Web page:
Tag Archives: redundancies

Let’s Talk About Redundancies ‘Any’ and ‘Reason Why’

redundancies AS and REASON WHYRegular blog followers probably know how I feel about redundancies. In terms of language, redundant means unnecessary, not required or called for.

The best writing uses the fewest words to express a thought. That’s why I’m targeting both any and reason why in this post.

Any

Any is a determiner, a word that comes before a noun and indicates how much or how little of that noun is being considered.

There are times when any is appropriate. If you deleted any in these examples, they would sound awkward or incomplete:

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Twitter Grammar: Do You Tweet Out, Tweet In, or Just Plain Tweet?

tweet_or_tweet_out?A recent online post about tweeting caught my attention:

“I understand that tweet already means to send a message, but I am hearing tweet out more frequently. Isn’t tweet out a redundancy in the category of revert back, continue onrise up and drop down?”

As a ruthless editor sensitive to redundancies, I’ve had this question, too.

We see plenty of tweet out in politics and sports: Continue

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How to Spot Redundancies

I have a thing about redundancies.

They are a grammar pet peeve I’ve blogged about before, but the world apparently hasn’t gotten my message.

I’m not giving up, darn it!

A redundant word is one that could be omitted without loss of meaning; it repeats something already written or said.

We are in communication mode day in, day out. The least we can do in our word-dense world is to avoid extra words that add neither meaning nor clarity to our messages.

My guideline for spotting a redundancy:
Consider what using its opposite would do to the sentence.

Here are my latest real-world examples. The second sentence of each will help you spot the redundancy in the first that should be omitted. Continue

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Headline Lessons: Contractions, Redundancies, Verb Forms

HeadlinesToday is a holiday in the U.S. — The Fourth of July (Independence Day) — so many of you probably are not in your office or at your computer.

But my email list is not limited to U.S. residents, so I went to my latest collection of headlines to develop a post for those of you who are toiling through this American holiday.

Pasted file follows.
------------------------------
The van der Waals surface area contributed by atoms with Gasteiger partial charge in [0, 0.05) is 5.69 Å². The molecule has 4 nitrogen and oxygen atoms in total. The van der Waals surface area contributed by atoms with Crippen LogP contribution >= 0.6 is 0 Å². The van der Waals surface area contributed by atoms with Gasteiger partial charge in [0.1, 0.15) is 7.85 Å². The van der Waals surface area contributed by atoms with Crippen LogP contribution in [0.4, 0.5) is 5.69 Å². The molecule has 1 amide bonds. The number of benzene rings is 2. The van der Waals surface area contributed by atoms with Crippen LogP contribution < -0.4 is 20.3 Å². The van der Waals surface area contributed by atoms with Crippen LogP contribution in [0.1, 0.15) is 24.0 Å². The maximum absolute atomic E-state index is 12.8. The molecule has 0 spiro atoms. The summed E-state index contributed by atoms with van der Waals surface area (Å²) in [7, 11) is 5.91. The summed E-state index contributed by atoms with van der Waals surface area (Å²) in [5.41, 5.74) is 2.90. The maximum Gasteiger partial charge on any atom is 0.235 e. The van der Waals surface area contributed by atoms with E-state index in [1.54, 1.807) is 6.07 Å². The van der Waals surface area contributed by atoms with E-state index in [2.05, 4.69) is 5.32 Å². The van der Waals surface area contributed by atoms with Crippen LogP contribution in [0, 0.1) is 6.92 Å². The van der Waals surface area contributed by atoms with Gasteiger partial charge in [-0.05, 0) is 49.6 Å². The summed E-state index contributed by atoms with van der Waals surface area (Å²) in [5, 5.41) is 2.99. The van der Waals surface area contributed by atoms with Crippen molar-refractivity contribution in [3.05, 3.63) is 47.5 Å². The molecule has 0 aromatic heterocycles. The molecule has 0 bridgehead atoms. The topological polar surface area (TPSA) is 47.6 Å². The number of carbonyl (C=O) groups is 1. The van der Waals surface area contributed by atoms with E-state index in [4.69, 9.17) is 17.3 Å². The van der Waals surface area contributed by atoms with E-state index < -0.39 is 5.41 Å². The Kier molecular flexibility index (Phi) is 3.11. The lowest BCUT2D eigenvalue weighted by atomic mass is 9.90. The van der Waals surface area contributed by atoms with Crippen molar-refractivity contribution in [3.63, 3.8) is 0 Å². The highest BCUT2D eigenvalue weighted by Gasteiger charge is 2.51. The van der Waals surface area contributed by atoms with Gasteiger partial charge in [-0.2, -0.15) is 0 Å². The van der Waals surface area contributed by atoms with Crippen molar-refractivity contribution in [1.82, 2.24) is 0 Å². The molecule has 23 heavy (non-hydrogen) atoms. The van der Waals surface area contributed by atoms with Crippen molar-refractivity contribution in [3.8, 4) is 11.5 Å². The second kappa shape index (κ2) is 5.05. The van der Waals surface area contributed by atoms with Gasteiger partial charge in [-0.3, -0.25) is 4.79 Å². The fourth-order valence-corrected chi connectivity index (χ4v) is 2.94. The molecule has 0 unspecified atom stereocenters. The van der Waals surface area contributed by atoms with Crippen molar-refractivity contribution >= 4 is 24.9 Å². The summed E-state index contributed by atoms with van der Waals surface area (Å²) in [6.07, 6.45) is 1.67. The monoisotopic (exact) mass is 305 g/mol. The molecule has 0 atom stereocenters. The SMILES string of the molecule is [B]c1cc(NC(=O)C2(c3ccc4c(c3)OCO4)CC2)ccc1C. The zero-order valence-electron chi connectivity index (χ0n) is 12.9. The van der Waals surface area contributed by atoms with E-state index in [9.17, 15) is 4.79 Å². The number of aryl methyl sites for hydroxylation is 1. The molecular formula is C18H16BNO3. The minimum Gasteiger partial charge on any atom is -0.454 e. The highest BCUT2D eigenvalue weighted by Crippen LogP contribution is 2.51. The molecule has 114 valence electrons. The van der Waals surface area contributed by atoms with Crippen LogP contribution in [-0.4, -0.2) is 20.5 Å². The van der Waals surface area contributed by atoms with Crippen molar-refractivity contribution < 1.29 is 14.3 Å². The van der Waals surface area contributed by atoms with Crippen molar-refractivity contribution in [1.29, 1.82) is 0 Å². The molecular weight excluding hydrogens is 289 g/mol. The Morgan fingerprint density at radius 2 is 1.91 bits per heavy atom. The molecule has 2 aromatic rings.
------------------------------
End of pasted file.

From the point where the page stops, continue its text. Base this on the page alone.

Headlines and the grammar lessons they teach

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Grammar: Why You Should Do This, Not That

Grammar Matters!What is grammar? It encompasses the words you choose, how you string them together, and how you punctuate them to give them meaning.

To recognize National Grammar Day, which this year falls on March 4, the following post examines 11 sentences that demonstrate why grammar matters. I point out the grammatical errors in each and offer a suggested rewrite.

Examples are the best teachers. Continue

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Some Fun with UP: A Much-Used Two-Letter Word

UP is much-used and sometimes redundant wordAs we venture into that time of year we refer to as “the holidays,” let’s take a moment to have a little fun with grammar. The tiny word UP has more uses than you might guess. It can be an adverb, a preposition, an adjective, a noun and a verb.

As often as UP appears in this post, this Ruthless Editor must point out that UP often is redundant.

Yet UP is so ingrained in our vernacular that sometimes even I don’t give it a thought. How about you? Are you UP for it? Continue

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3 Worst Places to Make Grammar Mistake: News Headline, Report Title, Email Subject Line


www.RuthlessEditor.comNews headlines draw us into a story. Report titles summarize what our readers can expect. Email subject lines should do both.

That’s why these are the three worst places to make a grammar error.

Here are four headlines that don’t pass my Ruthless Editor grammar test and how they could be better: Continue

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7 Headlines, 8 Grammar Lessons

In the past, I’ve used headlines to show how to — but more often how NOT to — write or speak. Examples teach best.

This post’s seven headlines comprise three good and four bad examples that involve correct word use, incorrect word use, and redundancies.

One headline boasts a double whammy: two grammatical errors in just nine words!

Please know that the frequent appearance of the name Trump is simply due to the fact that so many headlines have been and continue to be about him. Continue

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Redundancies Make Me Want To Scream!

screaming_womanDo you have days when what should be minor irritations really get on your nerves?

So do I.

Are you sometimes so bombarded by messages from every source — human and electronic — that you’re on constant overload?

So am I.

With the amount of communication we all need to process daily, we owe it to each other to make our messages concise. That means avoiding redundancies.

Reminder: To see if a word might be redundant, question whether it is necessary for the reader to understand your message:
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